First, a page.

18. Stennis Space Center celebrates Diversity Day

    NASA Technical Reports Server (NTRS)

    2009-01-01

    Kendall Mitchell of the Naval Oceanographic Office (right) learns about the culture of Bolivia from Narda Inchausty, president of the Foreign Born Wives Association in Slidell, La., during 2009 Diversity Day events at NASA's John Stennis Space Center. Stennis hosted Diversity Day activities for employees on Oct. 7. The day's events included cultural and agency exhibits, diversity-related performances, a trivia contest and a classic car and motorcycle show. It also featured the first-ever sitewide Stennis Employee Showcase.

  19. Betelgeuse Period Analysis Using VSTAR

    NASA Astrophysics Data System (ADS)

    Dempsey, F.

    2015-06-01

    (Abstract only) Betelgeuse was studied using the VSTAR software package and analysis of the observations in the AAVSO database. Period analysis derived a period of 376 days, in comparison with literature periods of 420 days using satellite UV data but significantly different from the VSX period of 2,335 days. The unique set of PEP observations of this star is also shown and advantage of PEP Johnson V observations is shown in comparison with the visual observations.

  20. When Every Day Is Professional Development Day

    ERIC Educational Resources Information Center

    Tienken, Christopher H.; Stonaker, Lew

    2007-01-01

    In the Monroe Township (New Jersey) Public Schools, teachers' learning occurs daily, not just on one day in October and February. Central office and school-level administrators foster job-embedded teacher growth. Every day is a professional development day in the district, but that has not always been so. How did the district become a system with

  1. When Every Day Is Professional Development Day

    ERIC Educational Resources Information Center

    Tienken, Christopher H.; Stonaker, Lew

    2007-01-01

    In the Monroe Township (New Jersey) Public Schools, teachers' learning occurs daily, not just on one day in October and February. Central office and school-level administrators foster job-embedded teacher growth. Every day is a professional development day in the district, but that has not always been so. How did the district become a system with…

  2. Study of the Infectivity of Saline-Stored Campylobacter jejuni for Day-Old Chicks

    PubMed Central

    Hald, Birthe; Knudsen, Katrine; Lind, Peter; Madsen, Mogens

    2001-01-01

    The culturability of three Campylobacter jejuni strains and their infectivity for day-old chicks were assessed following storage of the strains in saline. The potential for colonization of chicks was weakened during the storage period and terminated 3 to 4 weeks before the strains became nonculturable. The results from this study suggest that the role of starved and aged but still culturable campylobacters may be diminutive, but even more, that the role of viable but nonculturable stages in campylobacter epidemiology may be negligible. Even high levels of maternally derived anti-campylobacter outer membrane protein serum antibodies in day-old chicks did not protect the chicks from campylobacter colonization. PMID:11319130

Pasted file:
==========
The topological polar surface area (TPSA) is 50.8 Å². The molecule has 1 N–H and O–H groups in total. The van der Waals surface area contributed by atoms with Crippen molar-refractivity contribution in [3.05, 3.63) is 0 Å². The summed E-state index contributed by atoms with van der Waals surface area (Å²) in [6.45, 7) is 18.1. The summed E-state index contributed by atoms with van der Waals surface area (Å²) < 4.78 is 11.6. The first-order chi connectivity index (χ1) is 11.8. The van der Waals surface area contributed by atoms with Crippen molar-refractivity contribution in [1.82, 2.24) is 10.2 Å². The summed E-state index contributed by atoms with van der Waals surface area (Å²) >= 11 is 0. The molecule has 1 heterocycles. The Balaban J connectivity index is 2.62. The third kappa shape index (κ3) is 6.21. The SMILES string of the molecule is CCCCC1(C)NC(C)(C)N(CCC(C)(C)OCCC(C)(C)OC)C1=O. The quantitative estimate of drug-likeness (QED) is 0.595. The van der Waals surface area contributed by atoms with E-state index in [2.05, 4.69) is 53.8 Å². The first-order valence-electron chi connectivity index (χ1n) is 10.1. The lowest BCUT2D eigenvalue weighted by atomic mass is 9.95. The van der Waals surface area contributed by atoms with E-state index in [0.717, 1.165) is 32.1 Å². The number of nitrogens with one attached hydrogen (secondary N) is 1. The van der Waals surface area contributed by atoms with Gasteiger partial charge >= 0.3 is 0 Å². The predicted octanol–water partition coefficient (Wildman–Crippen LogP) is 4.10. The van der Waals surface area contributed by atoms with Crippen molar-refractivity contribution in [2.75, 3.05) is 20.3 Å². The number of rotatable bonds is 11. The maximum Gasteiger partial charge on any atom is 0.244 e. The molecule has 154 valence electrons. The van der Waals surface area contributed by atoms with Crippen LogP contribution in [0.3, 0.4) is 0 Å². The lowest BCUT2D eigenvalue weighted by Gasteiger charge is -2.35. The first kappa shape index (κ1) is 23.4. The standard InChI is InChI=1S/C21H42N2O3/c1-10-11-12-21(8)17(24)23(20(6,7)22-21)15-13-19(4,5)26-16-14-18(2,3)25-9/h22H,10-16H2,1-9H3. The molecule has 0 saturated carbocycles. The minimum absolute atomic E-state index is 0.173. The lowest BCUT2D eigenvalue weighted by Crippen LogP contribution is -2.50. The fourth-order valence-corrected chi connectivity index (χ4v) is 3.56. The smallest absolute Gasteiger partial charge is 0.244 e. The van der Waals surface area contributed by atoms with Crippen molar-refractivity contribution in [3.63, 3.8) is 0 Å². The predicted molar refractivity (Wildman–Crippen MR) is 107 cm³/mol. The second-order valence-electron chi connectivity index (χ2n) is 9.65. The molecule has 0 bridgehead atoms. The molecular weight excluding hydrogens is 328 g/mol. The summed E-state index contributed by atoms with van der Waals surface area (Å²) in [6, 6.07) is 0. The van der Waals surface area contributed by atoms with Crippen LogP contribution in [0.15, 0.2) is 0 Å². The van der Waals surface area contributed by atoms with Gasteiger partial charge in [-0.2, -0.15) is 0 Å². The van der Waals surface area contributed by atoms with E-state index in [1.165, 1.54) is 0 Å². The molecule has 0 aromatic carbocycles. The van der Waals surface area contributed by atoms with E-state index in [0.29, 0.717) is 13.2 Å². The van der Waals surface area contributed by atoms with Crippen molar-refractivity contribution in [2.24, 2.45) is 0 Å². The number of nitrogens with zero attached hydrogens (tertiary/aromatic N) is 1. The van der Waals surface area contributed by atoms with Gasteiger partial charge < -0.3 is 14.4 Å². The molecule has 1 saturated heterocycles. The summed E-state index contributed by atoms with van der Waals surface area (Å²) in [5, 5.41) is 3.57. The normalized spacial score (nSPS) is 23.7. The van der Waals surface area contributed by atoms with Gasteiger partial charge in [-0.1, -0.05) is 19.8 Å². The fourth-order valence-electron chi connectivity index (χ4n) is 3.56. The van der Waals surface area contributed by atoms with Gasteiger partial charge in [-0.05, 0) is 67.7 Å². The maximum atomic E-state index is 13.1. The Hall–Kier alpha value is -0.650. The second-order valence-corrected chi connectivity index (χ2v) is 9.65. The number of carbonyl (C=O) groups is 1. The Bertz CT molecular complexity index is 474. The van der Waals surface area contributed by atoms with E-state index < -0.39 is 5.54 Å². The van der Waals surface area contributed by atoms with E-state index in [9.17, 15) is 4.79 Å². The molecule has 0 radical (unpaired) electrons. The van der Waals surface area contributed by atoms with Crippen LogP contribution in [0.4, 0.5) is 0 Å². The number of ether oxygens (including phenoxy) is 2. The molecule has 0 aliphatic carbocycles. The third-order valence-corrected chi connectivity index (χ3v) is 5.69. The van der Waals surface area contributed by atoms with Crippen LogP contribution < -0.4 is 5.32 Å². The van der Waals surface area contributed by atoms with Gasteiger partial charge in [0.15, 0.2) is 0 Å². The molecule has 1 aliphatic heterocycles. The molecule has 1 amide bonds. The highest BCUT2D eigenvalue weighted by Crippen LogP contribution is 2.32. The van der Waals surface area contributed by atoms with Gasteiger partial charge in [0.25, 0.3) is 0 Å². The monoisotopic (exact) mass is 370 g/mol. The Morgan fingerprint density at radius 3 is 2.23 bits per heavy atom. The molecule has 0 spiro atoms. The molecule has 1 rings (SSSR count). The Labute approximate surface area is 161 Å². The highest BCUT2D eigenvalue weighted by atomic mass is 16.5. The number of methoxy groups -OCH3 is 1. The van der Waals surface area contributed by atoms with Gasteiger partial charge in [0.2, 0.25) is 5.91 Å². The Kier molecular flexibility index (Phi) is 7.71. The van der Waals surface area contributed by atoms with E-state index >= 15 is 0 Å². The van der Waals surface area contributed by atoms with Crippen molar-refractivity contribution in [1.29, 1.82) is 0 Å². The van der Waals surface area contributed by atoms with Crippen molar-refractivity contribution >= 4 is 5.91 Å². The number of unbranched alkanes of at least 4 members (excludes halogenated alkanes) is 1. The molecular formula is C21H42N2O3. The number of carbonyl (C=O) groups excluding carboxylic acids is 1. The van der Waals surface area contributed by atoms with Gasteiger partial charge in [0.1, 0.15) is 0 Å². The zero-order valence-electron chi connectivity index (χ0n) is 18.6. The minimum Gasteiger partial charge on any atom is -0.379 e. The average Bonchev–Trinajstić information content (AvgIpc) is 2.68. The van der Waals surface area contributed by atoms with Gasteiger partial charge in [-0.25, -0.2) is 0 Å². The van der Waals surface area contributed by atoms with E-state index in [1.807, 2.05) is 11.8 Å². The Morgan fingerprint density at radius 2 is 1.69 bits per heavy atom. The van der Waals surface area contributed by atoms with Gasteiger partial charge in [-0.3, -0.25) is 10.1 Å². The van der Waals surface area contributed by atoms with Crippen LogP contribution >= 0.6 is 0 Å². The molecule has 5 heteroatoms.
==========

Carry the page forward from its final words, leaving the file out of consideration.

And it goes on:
3. Walls of Time: The "Walk through Time" Was Inspired by How Artists of Various Time Periods and Cultures Have Decorated Walls

    ERIC Educational Resources Information Center

    Komrska, Shelley; Rupe, Melissa

    2005-01-01

    Last year, a school embarked on a school-wide project that would take all of their students, kindergarten through-sixth grade, through a tangible art timeline. The result was a passageway--over seventy-five feet in length--that revealed the history of art, from cave painting to modern-day graffiti art. The "walk through time" was inspired by how…

  4. Walls of Time: The "Walk through Time" Was Inspired by How Artists of Various Time Periods and Cultures Have Decorated Walls

    ERIC Educational Resources Information Center

    Komrska, Shelley; Rupe, Melissa

    2005-01-01

    Last year, a school embarked on a school-wide project that would take all of their students, kindergarten through-sixth grade, through a tangible art timeline. The result was a passageway--over seventy-five feet in length--that revealed the history of art, from cave painting to modern-day graffiti art. The "walk through time" was inspired by how

  5. STS-79 Flight Day 5

    NASA Technical Reports Server (NTRS)

    1996-01-01

    On this fifth day of the STS-79 mission, the flight crew, Cmdr. William F. Readdy, Pilot Terrence W. Wilcutt, Mission Specialists, Thomas D. Akers, Shannon Lucid, Jay Apt, and Carl E. Walz, in the first full day of joint Shuttle/Mir operations begin in with the transfer of a biotechnology investigation and logistical supplies from Atlantis to Mir. The Biotechnology System, an investigation that will study the long-term development of cartilage cells in microgravity, was transported to Mir early this morning. During his planned four-month stay on Mir, John Blaha will take weekly samples of the culture which may provide researchers with information on engineering cartilage cells for possible use in transplantation. They also took time out of their schedules to talk with Good Morning America's Elizabeth Vargas in a brief interview. Prior to beginning the day's transfer activities, all nine astronauts and cosmonauts participated in a joint planning session to outline the day's schedule.